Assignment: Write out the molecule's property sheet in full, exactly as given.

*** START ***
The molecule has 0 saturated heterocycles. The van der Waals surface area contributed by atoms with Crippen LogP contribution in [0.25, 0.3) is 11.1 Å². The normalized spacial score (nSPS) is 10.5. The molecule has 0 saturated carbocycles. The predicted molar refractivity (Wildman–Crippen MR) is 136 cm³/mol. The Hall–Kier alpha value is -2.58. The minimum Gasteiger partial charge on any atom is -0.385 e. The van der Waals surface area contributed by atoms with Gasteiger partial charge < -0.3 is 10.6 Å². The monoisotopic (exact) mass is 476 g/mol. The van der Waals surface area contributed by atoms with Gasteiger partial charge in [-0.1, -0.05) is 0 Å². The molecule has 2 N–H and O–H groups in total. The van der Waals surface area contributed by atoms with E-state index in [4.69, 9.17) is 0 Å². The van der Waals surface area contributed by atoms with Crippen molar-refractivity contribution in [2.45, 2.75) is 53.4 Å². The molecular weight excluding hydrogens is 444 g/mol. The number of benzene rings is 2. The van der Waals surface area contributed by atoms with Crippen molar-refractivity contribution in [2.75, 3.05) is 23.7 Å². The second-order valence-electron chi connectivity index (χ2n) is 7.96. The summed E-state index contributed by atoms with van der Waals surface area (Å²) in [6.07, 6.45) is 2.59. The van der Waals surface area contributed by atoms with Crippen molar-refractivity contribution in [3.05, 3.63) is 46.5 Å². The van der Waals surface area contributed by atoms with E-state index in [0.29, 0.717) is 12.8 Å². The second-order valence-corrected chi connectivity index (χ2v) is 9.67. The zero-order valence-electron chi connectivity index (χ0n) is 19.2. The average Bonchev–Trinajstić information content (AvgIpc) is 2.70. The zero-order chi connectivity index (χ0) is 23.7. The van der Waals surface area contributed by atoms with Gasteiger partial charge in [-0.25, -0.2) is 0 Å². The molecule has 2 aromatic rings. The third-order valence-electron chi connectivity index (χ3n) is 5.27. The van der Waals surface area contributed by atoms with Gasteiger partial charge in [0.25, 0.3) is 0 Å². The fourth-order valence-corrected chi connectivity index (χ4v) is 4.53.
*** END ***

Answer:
The molecule has 0 saturated heterocycles. The van der Waals surface area contributed by atoms with Crippen LogP contribution in [0.25, 0.3) is 11.1 Å². The normalized spacial score (nSPS) is 10.5. The molecule has 0 saturated carbocycles. The predicted molar refractivity (Wildman–Crippen MR) is 136 cm³/mol. The Hall–Kier alpha value is -2.58. The minimum Gasteiger partial charge on any atom is -0.385 e. The van der Waals surface area contributed by atoms with Gasteiger partial charge < -0.3 is 10.6 Å². The monoisotopic (exact) mass is 476 g/mol. The van der Waals surface area contributed by atoms with Gasteiger partial charge in [-0.1, -0.05) is 0 Å². The molecule has 2 N–H and O–H groups in total. The van der Waals surface area contributed by atoms with E-state index in [4.69, 9.17) is 0 Å². The van der Waals surface area contributed by atoms with Crippen molar-refractivity contribution in [2.45, 2.75) is 53.4 Å². The molecular weight excluding hydrogens is 444 g/mol. The number of benzene rings is 2. The van der Waals surface area contributed by atoms with Crippen molar-refractivity contribution in [2.75, 3.05) is 23.7 Å². The second-order valence-electron chi connectivity index (χ2n) is 7.96. The summed E-state index contributed by atoms with van der Waals surface area (Å²) in [6.07, 6.45) is 2.59. The van der Waals surface area contributed by atoms with Crippen molar-refractivity contribution in [3.05, 3.63) is 46.5 Å². The van der Waals surface area contributed by atoms with E-state index in [0.29, 0.717) is 12.8 Å². The second-order valence-corrected chi connectivity index (χ2v) is 9.67. The zero-order valence-electron chi connectivity index (χ0n) is 19.2. The average Bonchev–Trinajstić information content (AvgIpc) is 2.70. The zero-order chi connectivity index (χ0) is 23.7. The van der Waals surface area contributed by atoms with Gasteiger partial charge in [-0.25, -0.2) is 0 Å². The molecule has 2 aromatic rings. The third-order valence-electron chi connectivity index (χ3n) is 5.27. The van der Waals surface area contributed by atoms with Gasteiger partial charge in [0.25, 0.3) is 0 Å². The fourth-order valence-corrected chi connectivity index (χ4v) is 4.53.